Reader’s question: when is it plagiarism?

Flannigan writes:

When is it plagiarism?

Recently, I was getting on with my writing, and I was doing well, too. Getting the words in, doing something different. Inspiration poured from books I’d read and things I’d seen. It was fun. I was having a laugh.

But I missed reading. So I’d decide well, I can do both. So every day, I’d read a chapter of my book, and then write a bit.

I’d write, read, write, read, write, read. It got to the point where I was reading a chapter of a book, and then put the book down and go write my thousand words.

And then I noticed something that spoiled all mah goddamn fun. The books were creeping in on my writing.

Not through paragraphs or story, or even narrative. But the structure of the story.

Now I don’t know which is which! I’ve got characters and interactions and timelines, and they’re all my timelines and characters and interactions, but I’m afraid that if someone reads the eighth chapter of my saga, they’ll realise something’s up.

Just things like: “Hey baby,” said John. “How’s your porcupine?” “Quite good,” said Elizabeth, and flung her nose in the air. She stomped off to meet Nathanial in the garden.

And yours is: “Yo, Jemima,” said Philippa. “How’s the mystery book?” “It’s utter crap. I can’t move from all the tripe. We’ll be eating tuna for weeks,” said Jemima. She sighed gustily and wandered off to meet Anita in the rhinoseros highrise.

So I’d like to ask: When is it plagiarism.

Because it’s making me tear out my hair. And I love my hair.

And I answered:

It’s tricky, isn’t it? We love a certain author’s work and read all of their books, but at what point does your own writing tip over from unintentionally echoing into plagiarism?
Straight out plagiarism (the kind that gets students into trouble) is lifting whole paragraphs or bits from other people’s work and using it as their own. We teach them about paraphrasing but the original material has to be attributed still.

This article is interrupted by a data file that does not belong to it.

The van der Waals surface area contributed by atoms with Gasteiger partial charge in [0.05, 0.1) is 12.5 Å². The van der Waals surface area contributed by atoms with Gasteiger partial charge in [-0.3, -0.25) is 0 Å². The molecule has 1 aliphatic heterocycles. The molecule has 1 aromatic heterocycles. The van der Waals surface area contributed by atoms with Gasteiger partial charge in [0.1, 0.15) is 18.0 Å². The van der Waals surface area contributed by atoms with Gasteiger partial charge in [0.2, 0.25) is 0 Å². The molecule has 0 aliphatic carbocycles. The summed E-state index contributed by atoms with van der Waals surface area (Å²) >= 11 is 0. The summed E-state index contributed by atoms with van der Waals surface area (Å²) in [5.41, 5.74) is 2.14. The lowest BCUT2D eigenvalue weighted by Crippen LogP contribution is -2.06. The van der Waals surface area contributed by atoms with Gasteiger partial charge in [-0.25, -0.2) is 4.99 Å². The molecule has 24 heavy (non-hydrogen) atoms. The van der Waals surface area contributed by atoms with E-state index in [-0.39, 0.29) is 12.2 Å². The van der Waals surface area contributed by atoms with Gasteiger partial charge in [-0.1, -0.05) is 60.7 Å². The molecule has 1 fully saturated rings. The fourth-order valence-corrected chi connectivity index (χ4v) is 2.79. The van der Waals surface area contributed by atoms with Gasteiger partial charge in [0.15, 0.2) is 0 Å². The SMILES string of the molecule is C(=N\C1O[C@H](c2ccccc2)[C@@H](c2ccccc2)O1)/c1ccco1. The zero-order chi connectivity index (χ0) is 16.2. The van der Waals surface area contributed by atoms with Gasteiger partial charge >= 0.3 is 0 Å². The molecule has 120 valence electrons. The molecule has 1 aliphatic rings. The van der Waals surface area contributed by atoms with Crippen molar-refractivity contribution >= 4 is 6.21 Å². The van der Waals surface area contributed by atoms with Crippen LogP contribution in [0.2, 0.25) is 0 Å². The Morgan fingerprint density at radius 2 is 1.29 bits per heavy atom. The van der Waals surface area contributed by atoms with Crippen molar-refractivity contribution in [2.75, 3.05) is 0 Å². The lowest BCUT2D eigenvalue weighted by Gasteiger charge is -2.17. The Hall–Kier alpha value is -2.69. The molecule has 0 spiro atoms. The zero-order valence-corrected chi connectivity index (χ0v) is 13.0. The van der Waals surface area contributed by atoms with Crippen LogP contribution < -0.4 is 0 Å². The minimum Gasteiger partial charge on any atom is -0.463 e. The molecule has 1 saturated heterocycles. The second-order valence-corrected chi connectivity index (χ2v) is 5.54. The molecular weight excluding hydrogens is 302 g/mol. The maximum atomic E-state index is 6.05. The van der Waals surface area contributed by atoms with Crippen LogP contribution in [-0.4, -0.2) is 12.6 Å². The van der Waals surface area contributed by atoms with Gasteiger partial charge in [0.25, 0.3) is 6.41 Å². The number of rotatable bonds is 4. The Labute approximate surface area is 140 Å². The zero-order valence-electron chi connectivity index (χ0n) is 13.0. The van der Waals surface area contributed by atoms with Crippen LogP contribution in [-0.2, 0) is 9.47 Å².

At the other end of the spectrum is a book such as “Talking Back to Poems” where the writer purposely does what you feel you’ve been doing inadvertently – the exercise is to take a poem you like and write your own version using exactly the same structure – nouns, verbs, line breaks etc. The idea is to pay homage by saying what the original is but not everyone does because I think they figure the new words are their own.
It sounds like this is where you are at, but not on purpose. You’ve picked up the other author’s sentence constructions and style.
If, as you say, the characters and story are completely yours and bear no relation to the other book/s, then I doubt it’s plagiarism. But it’s obviously bothering you that it’s happened. I guess at this point I’d suggest you stop the routine of reading and then writing, or turn it around – write first and then read for pleasure afterwards.
And when you get to revision, deliberately revise to vary your sentence structure.
The other thing I’d suggest is try some free writing every day for a few weeks, on any topic at all (maybe not even fiction). Natalie Goldberg has some good books about free writing – I like “Wild Mind” the best – and see if that frees you up to find your own style again.

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Comments

  1. I have read interviews where some writers have said they refuse to read anyone else’s work while they are working on a project. Personally, I have to read others work, and, I try to be very careful about this, I find myself imitating other writer’s writing all the time. For me, I guess it’s about developing my own style. I don’t think it’s plagiarism if you are aware of what you are doing and make sure that you’re not down right copying someone else’s work.

    PS: When I was starting out, I once stole a certain teachers sentence patterns ;)

    • I try not to read novels that are similar to what I’m writing. So with my SF novel, I’m totally avoiding a new SF novel just out that sounds a bit like mine, because I find it off-putting. But I love to read lots of poetry while writing it.

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